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Book of Days


Filtering by Tag: cemetery

January 11: Last day in the Keys

Kristen Lindquist

Paul came up with another haiku today, to commemorate our morning visit to the Key West Cemetery:
Epitaph on stone
reads, "I told you I was sick."
Death gets the last laugh.
We also came upon a stone for a family's pet deer:
Later today we visited the National Key Deer NWR on Big Pine Key for the first time to see the little Key Deer, a subspecies of the (much larger) White-tailed Deer.
We once had a dog
bigger than this dark-eyed doe
and much less placid.

January 9: Impermanence

Kristen Lindquist

Stopped in a Tibetan market tucked inside St. Paul's Episcopal Church and bought from a Buddhist monk a bracelet made of turquoise skull beads. The helpful enclosure reads: "Buddhists incorporated skull images into bracelet to represent the impermanence of life and the limits of human knowledge. Skull-shaped bracelet beads help chanters reflect upon the inevitability of death and the necessity of embracing lives filled with compassion."
We pondered death further on a walk amid the white crypts and statuary of Key West Cemetery: all those above-ground tombs, and also, quite surprising to us, many very large reptiles crawling around the kingdom of the dead as if they owned it.
Tibetan skull beads.
Walk through the cemetery
startled by iguanas.

November 11: Moth

Kristen Lindquist

To make the most of yesterday's sunlight and relative warmth, and hopefully find some interesting birds (winter finches are arriving all over Maine now), I spent a couple of hours walking around my neighborhood, binoculars around my neck. I ended my outing in the cemetery just a couple of blocks away from home at the base of Mount Battie. The sinking sun cast a pink glow on the craggy west-facing talus slope of Mount Battie and gave added definition to the headstones.

I've always enjoyed walking around cemeteries--for the quiet, for the glimpse into a community's history, for the variety of inscriptions and engravings on the stones. Cemeteries are poignant places, orderly reminders of the ever-present fact of mortality. This cemetery in particular has meaning for me because some of my own family are buried here: my grandfather, great-grandparents, and a great-uncle.   

So it was in a pensive state of mind that I wandered the neat rows of headstones as the shadows lengthened. I paused in front of one old stone to read a moving inscription, something along the lines of, "Here all our hopes lie lost." That's when something weird happened. A little brown moth fluttered by. As I wondered if it might be one of those winter species that tolerates cold weather, it headed right toward me and fluttered against my lips. It fluttered there for so long, several seconds, that I eventually had to brush it away. 

Kissed by a moth. In a cemetery. Hard not to read some deeper meaning into that--a visitation from a soul wandering loose among the stones, some sort of reminder to cultivate silence... But the rational side of my brain wants to tell me that the moth was undoubtedly just drawn to something mundane like the heat of my breath or the carbon dioxide of my exhalations. 

Moth's fluttery kiss--
a restless spirit
or my honey lip balm?

Postscript: Poetic license aside, I wasn't actually wearing any lip balm...

February 20: Birthday

Kristen Lindquist

Thanks to the fact that this year they decided to make my birthday a federal holiday, my husband and I got to spend the day birding the Midcoast, with a late lunch stop at Morse's Sauerkraut. We made yet another unsuccessful pass through the Samoset to look for the snowy owl, heard fish crows in Rockland, wandered some old cemeteries in the Thomaston-Warren area, saw about a dozen bald eagles, hiked up Beech Hill, and just generally enjoyed a relaxing day off together.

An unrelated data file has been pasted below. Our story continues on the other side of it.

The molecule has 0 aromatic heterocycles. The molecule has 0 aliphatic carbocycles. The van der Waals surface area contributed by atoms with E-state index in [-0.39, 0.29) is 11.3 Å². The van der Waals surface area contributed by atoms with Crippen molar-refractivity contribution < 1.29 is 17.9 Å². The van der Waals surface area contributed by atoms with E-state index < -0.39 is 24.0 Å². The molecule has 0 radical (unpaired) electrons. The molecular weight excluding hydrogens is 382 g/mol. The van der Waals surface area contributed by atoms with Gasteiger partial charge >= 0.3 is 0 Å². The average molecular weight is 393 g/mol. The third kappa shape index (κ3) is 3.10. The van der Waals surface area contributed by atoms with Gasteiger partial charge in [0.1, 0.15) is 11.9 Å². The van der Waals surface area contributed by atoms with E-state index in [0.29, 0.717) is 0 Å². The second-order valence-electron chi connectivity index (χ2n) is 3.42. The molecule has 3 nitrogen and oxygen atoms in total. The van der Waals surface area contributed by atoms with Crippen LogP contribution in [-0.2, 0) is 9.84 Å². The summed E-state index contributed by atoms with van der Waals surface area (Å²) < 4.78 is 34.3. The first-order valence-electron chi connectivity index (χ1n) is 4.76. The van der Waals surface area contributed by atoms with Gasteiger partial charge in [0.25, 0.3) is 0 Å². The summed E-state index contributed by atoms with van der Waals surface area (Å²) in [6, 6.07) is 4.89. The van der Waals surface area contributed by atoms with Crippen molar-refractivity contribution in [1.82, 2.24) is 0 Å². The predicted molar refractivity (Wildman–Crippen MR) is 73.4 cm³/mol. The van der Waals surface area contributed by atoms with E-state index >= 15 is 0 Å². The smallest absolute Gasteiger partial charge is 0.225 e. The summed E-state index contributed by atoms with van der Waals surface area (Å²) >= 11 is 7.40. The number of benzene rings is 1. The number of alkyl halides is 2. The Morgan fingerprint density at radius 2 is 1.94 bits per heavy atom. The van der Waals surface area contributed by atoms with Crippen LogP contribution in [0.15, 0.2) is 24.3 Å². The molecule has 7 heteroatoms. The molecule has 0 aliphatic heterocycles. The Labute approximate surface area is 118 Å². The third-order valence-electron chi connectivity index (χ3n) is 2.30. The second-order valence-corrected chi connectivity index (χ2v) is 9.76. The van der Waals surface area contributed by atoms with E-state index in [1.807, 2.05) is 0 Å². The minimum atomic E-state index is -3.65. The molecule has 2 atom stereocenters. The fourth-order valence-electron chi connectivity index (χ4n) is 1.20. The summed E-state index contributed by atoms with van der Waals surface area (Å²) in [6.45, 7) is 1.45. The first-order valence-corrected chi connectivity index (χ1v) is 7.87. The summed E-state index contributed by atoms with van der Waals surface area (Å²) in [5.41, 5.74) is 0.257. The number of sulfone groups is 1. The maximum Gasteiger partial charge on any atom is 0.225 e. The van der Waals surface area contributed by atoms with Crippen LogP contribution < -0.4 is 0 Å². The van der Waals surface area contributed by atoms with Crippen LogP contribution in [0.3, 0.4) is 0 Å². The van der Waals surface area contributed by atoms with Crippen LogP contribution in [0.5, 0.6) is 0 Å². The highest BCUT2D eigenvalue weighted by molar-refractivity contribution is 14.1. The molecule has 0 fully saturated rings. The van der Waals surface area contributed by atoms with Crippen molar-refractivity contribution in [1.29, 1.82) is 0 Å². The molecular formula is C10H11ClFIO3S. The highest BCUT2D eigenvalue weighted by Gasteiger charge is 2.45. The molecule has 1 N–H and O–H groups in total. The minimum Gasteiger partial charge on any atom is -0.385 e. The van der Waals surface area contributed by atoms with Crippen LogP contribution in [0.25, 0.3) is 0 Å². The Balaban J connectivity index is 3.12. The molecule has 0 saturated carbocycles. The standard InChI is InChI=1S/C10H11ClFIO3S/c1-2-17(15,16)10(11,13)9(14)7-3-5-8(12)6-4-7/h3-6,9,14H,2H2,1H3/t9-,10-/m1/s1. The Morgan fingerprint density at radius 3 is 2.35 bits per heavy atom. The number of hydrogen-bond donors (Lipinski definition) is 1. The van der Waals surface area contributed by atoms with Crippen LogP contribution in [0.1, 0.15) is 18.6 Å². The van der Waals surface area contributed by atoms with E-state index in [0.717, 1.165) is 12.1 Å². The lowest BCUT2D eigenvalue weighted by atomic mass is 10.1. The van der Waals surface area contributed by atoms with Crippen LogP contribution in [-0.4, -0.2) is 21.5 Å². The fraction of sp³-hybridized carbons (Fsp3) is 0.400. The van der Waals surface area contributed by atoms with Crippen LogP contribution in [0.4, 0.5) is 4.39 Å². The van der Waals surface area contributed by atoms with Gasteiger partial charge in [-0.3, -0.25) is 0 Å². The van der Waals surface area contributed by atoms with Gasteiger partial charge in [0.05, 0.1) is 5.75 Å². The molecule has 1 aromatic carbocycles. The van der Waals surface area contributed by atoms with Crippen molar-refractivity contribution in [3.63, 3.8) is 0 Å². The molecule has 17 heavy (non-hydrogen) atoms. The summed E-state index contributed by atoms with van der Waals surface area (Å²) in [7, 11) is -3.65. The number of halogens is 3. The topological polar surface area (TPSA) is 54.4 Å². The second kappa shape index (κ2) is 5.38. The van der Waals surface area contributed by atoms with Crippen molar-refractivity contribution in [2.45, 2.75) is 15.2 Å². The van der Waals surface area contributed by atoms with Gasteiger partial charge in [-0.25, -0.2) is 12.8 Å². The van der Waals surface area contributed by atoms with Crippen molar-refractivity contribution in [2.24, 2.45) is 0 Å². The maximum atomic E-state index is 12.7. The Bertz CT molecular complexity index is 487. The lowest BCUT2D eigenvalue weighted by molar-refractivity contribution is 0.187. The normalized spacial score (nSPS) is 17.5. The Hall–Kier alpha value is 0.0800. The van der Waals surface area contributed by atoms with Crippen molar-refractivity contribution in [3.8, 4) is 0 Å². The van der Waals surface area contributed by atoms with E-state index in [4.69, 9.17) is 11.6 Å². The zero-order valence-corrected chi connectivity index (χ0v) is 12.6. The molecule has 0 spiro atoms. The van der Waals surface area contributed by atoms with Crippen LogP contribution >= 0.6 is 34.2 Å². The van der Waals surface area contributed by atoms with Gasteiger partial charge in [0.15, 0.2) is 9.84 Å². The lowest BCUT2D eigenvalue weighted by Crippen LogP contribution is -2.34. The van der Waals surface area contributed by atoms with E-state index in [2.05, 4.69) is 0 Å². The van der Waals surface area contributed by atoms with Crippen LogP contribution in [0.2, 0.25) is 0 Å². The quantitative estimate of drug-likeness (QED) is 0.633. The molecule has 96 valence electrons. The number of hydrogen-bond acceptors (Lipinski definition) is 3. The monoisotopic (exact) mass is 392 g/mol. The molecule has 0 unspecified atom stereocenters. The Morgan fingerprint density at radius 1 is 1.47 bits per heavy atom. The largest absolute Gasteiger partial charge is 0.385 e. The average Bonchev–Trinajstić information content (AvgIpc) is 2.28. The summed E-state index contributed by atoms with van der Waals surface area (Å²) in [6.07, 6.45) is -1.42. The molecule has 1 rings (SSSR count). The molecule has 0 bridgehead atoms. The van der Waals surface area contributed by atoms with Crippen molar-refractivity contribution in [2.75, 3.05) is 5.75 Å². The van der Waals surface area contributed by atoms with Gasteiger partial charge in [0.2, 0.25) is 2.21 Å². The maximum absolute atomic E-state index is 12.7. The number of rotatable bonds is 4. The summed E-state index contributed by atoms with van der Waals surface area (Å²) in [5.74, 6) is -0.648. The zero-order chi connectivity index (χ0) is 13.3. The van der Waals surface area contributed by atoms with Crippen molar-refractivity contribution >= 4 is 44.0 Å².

I've always been drawn to old cemeteries. I love to read the inscriptions that telegraph each family's history, some even including narrative: "drowned at sea," "died in Nova Scotia," etc. One we visited today had stones more than 200 years old, the words and images carved in the tall slate slabs still legible. Old oaks, maples, and elms hang over the graves, their roots mingling with the long-dead under the soil. They're places for quiet, for reflecting on how brief and precious life is, and occasionally, for finding an interesting bird (like a flock of fat, red-bellied robins).

I'm not too old yet
to enjoy walking around
old cemeteries.

February 5: In the cemetery

Kristen Lindquist

My husband got some new binoculars recently so I decided to walk over to the cemetery and try them out. I don't think I heard or saw a single bird, but I always enjoy roaming around the headstones and finding my maternal grandfather's. He died when I was three, so I have only the haziest memory of him, but I've been able to locate his grave in the cemetery ever since I was five and we lived in a nearby apartment in this same neighborhood. His grave and the adjacent ones of my great-grandfather and great-uncle, whom I never knew, have served as literal touchstones for me throughout my life. I calculated once that I'd moved 15 times before I was a teenager. But no matter where we lived, I always knew where to find my grandfather's grave in Camden, even on days like today when the marker's buried under snow.

The snow revealed signs of previous visitors to these silent rows--light footprints of other humans barely visible on the crusty surface, as well as the deeper tracks of cats, squirrels, and a crow which had walked on the snow before it froze. The squirrel tracks had melted and then refrozen, and their softened edges made them look like a meandering row of hearts.

Familiar gravestones,
heart-shaped squirrel tracks in snow.
I keep coming back.